- Enabling broad software dissemination through a “software commons” for geosciences that supports software contributions (prepared through OntoSoft or otherwise), software discovery through multi-faceted search, and that fosters social interactions through dynamic formation of communities of interest. OntoSoft interoperates with existing software repositories and modeling frameworks in geosciences by importing descriptions of their existing content and in turn advertising to those frameworks new contributions. OntoSoft is based on explicit incentives from social sciences and open source communities.
- Providing just-in-time training materials through an annotated collection of educational units (videos, screen captures, decision trees, reports) ranging from basic education to professional training on all aspects of software stewardship. These materials will run the gamut from simple to complex, e.g., from suggesting the use of the most popular open source license for beginners to walking through a decision tree of nuanced choices for advanced users. These materials will be seamlessly integrated with the OntoSoft user interfaces, and present opportunities for contextualized learning as needed in the context of a user’s context of interaction with the framework.
Our focus to date has been on the OntoSoft portal that to facilitate software publication. OntoSoft provides:
- Intelligent assistance to describe software: how to use it appropriately, what kinds of data, how it relates to other software, and other important metadata that helps promote reuse
- Sophisticated search capabilities to find software for specific needs, based on license or type of data produced
- Interactive advice on software sharing, including open source publication, forming successful developer communities, and other software sharing topics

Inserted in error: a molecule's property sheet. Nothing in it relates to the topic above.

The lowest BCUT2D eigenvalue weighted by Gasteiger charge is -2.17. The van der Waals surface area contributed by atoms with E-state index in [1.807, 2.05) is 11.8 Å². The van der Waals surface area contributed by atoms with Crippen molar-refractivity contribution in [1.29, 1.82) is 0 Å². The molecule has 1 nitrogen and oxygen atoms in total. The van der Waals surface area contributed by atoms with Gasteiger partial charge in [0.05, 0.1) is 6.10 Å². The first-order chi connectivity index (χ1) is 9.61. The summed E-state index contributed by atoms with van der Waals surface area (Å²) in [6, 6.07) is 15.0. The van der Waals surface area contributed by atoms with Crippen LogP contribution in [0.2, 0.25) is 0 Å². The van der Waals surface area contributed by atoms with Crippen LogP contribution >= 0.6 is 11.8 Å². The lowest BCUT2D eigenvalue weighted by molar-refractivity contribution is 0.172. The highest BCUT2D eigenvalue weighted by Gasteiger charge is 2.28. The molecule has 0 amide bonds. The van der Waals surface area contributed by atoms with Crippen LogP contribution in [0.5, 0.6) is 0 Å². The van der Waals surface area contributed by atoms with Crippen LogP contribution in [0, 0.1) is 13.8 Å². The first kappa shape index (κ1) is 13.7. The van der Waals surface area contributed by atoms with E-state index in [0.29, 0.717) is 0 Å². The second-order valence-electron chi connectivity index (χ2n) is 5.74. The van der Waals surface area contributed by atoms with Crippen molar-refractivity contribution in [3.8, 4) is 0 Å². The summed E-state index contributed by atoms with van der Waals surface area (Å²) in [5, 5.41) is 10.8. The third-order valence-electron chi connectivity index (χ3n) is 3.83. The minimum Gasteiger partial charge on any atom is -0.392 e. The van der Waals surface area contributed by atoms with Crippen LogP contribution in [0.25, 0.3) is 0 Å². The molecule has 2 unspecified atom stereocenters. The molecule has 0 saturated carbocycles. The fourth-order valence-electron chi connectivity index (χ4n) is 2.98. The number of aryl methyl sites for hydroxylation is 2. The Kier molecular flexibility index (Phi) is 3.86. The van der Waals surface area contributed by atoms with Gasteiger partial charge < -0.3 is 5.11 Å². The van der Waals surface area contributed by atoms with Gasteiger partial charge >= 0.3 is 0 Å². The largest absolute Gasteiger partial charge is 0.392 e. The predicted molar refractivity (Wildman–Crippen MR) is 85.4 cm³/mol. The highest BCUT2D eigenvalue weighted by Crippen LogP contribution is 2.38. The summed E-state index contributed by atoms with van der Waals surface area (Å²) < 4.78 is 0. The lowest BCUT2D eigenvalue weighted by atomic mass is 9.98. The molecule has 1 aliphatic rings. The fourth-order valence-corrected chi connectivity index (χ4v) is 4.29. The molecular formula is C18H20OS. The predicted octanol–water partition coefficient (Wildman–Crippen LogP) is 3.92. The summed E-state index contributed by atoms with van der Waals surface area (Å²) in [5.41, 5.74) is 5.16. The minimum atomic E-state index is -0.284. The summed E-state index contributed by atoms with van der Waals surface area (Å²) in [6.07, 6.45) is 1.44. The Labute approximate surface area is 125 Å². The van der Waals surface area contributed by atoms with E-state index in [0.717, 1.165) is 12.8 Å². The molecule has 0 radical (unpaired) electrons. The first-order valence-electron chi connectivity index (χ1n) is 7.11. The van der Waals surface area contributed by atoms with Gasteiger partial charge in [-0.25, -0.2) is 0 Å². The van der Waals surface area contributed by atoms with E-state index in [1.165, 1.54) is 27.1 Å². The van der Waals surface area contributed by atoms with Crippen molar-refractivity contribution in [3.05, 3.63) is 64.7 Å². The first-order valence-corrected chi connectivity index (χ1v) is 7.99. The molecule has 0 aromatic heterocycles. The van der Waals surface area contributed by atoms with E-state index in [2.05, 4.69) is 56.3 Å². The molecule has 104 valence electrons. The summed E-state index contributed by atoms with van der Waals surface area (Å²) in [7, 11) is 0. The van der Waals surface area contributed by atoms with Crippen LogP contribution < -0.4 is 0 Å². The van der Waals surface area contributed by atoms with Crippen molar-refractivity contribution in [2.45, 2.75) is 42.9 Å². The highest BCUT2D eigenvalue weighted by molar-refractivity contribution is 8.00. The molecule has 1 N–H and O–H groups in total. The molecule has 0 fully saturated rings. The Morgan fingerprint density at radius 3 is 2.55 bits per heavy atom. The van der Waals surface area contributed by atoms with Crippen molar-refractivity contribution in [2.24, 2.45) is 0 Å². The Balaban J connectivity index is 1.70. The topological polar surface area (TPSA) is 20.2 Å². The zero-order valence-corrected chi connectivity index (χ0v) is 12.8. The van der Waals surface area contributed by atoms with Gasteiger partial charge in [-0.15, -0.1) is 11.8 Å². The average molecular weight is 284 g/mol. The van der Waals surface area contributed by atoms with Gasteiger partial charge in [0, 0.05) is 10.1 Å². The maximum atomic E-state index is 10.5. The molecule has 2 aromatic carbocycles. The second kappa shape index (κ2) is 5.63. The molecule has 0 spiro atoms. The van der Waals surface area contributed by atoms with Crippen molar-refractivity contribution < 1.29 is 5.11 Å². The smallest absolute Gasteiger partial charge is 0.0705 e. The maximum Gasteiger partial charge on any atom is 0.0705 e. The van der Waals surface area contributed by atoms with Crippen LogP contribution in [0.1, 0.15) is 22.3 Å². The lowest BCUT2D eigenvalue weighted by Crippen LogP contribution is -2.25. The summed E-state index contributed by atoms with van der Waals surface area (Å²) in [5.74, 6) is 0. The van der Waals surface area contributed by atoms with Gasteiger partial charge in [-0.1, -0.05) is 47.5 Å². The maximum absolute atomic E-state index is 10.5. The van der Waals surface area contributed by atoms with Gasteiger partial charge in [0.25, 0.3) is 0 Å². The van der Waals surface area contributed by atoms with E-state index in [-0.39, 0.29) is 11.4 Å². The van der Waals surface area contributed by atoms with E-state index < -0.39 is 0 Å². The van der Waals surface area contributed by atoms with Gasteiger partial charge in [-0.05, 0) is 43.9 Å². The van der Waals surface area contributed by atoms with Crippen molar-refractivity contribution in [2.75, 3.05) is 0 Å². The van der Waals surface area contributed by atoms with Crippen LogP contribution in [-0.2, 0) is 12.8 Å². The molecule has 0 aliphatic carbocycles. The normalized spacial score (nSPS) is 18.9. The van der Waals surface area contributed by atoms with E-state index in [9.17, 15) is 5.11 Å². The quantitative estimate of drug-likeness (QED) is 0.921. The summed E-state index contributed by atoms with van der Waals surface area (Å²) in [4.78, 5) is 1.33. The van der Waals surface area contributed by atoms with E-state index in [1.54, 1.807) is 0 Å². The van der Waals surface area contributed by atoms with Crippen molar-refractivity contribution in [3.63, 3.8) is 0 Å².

The technical underpinning of this portal is the OntoSoft ontology, designed to capture what a scientist would want to know about someone else’s software in order to use it in their own work.
OntoSoft already interfaces with current model repositories such as CSDMS, and soon CIG and others.
Our work is driven by demonstration scenarios in the context of the Critical Zone Observatory (CZO) project. Many of the new CZO models are extensions to existing models but their development is often not coordinated with the management and ongoing development of the model they are derived from. For example, during the first years of the Shale Hills CZO funding, several water and energy models were developed and now these models are being extended to model transport processes, stable isotopes, biogeochemistry and the carbon-nitrogen system. Our framework will provide connections that will provide significant benefit to this emerging, cross-disciplinary science.
We also actively gather science requirements through: 1) an Early Career Advisory Committee that is broad and diverse in its composition and cuts across geosciences disciplines, 2) a series of NSF-funded EarthCube end-user community workshops through 2013 and 2014 in order to generate a better understanding of the cyber-infrastructure needs of the broad geoscience community, 3) EarthCube Research Coordination Networks (RCNs) established to foster focused science community activities, and 4) the EarthCube Science Standing Committee and Technical and Architecture Standing Committee.
The OntoSoft project will result in a germinal social site for the EarthCube, where scientists can discover alternative approaches to release free software, use intelligent interfaces to explain how their software works, and form productive communities around software projects.
This research has the potential to fundamentally transform geosciences by making scientific software readily available to researchers and citizen scientists for efficient data analysis.
More broadly, this work will improve our understanding of how to promote software sharing in science, support better software stewardship, and capture metadata for scientific software.